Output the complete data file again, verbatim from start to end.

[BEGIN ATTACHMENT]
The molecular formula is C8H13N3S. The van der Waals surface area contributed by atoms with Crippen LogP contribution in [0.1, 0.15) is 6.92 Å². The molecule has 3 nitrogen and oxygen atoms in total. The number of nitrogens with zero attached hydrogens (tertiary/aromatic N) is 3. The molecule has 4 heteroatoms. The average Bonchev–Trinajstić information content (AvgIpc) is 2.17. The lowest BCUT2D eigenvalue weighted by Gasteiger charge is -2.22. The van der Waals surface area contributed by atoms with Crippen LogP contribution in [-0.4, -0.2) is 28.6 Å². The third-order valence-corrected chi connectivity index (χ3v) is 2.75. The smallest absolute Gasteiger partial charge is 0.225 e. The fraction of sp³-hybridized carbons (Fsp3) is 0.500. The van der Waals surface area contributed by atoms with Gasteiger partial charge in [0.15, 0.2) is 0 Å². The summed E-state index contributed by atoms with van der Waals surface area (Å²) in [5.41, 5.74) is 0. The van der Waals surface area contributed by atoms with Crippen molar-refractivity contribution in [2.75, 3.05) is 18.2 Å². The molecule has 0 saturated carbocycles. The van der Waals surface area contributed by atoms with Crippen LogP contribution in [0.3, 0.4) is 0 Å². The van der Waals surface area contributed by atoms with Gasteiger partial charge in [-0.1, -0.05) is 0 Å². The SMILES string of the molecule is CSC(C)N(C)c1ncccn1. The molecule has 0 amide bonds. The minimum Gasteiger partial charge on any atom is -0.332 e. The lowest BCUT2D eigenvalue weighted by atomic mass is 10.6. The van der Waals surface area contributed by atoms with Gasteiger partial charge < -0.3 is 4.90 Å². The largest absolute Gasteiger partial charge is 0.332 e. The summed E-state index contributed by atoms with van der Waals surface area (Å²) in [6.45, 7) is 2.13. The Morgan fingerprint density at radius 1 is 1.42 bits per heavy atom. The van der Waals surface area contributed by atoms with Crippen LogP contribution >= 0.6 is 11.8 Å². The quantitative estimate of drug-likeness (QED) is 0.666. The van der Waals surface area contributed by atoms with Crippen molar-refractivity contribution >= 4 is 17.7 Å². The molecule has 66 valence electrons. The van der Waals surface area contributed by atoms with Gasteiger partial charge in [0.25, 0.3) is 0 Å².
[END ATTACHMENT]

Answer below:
The molecular formula is C8H13N3S. The van der Waals surface area contributed by atoms with Crippen LogP contribution in [0.1, 0.15) is 6.92 Å². The molecule has 3 nitrogen and oxygen atoms in total. The number of nitrogens with zero attached hydrogens (tertiary/aromatic N) is 3. The molecule has 4 heteroatoms. The average Bonchev–Trinajstić information content (AvgIpc) is 2.17. The lowest BCUT2D eigenvalue weighted by Gasteiger charge is -2.22. The van der Waals surface area contributed by atoms with Crippen LogP contribution in [-0.4, -0.2) is 28.6 Å². The third-order valence-corrected chi connectivity index (χ3v) is 2.75. The smallest absolute Gasteiger partial charge is 0.225 e. The fraction of sp³-hybridized carbons (Fsp3) is 0.500. The van der Waals surface area contributed by atoms with Gasteiger partial charge in [0.15, 0.2) is 0 Å². The summed E-state index contributed by atoms with van der Waals surface area (Å²) in [5.41, 5.74) is 0. The van der Waals surface area contributed by atoms with Crippen molar-refractivity contribution in [2.75, 3.05) is 18.2 Å². The molecule has 0 saturated carbocycles. The van der Waals surface area contributed by atoms with Crippen LogP contribution in [0.3, 0.4) is 0 Å². The van der Waals surface area contributed by atoms with Gasteiger partial charge in [-0.1, -0.05) is 0 Å². The SMILES string of the molecule is CSC(C)N(C)c1ncccn1. The molecule has 0 amide bonds. The minimum Gasteiger partial charge on any atom is -0.332 e. The lowest BCUT2D eigenvalue weighted by atomic mass is 10.6. The van der Waals surface area contributed by atoms with Gasteiger partial charge < -0.3 is 4.90 Å². The largest absolute Gasteiger partial charge is 0.332 e. The summed E-state index contributed by atoms with van der Waals surface area (Å²) in [6.45, 7) is 2.13. The Morgan fingerprint density at radius 1 is 1.42 bits per heavy atom. The van der Waals surface area contributed by atoms with Crippen LogP contribution >= 0.6 is 11.8 Å². The quantitative estimate of drug-likeness (QED) is 0.666. The van der Waals surface area contributed by atoms with Crippen molar-refractivity contribution >= 4 is 17.7 Å². The molecule has 66 valence electrons. The van der Waals surface area contributed by atoms with Gasteiger partial charge in [0.25, 0.3) is 0 Å².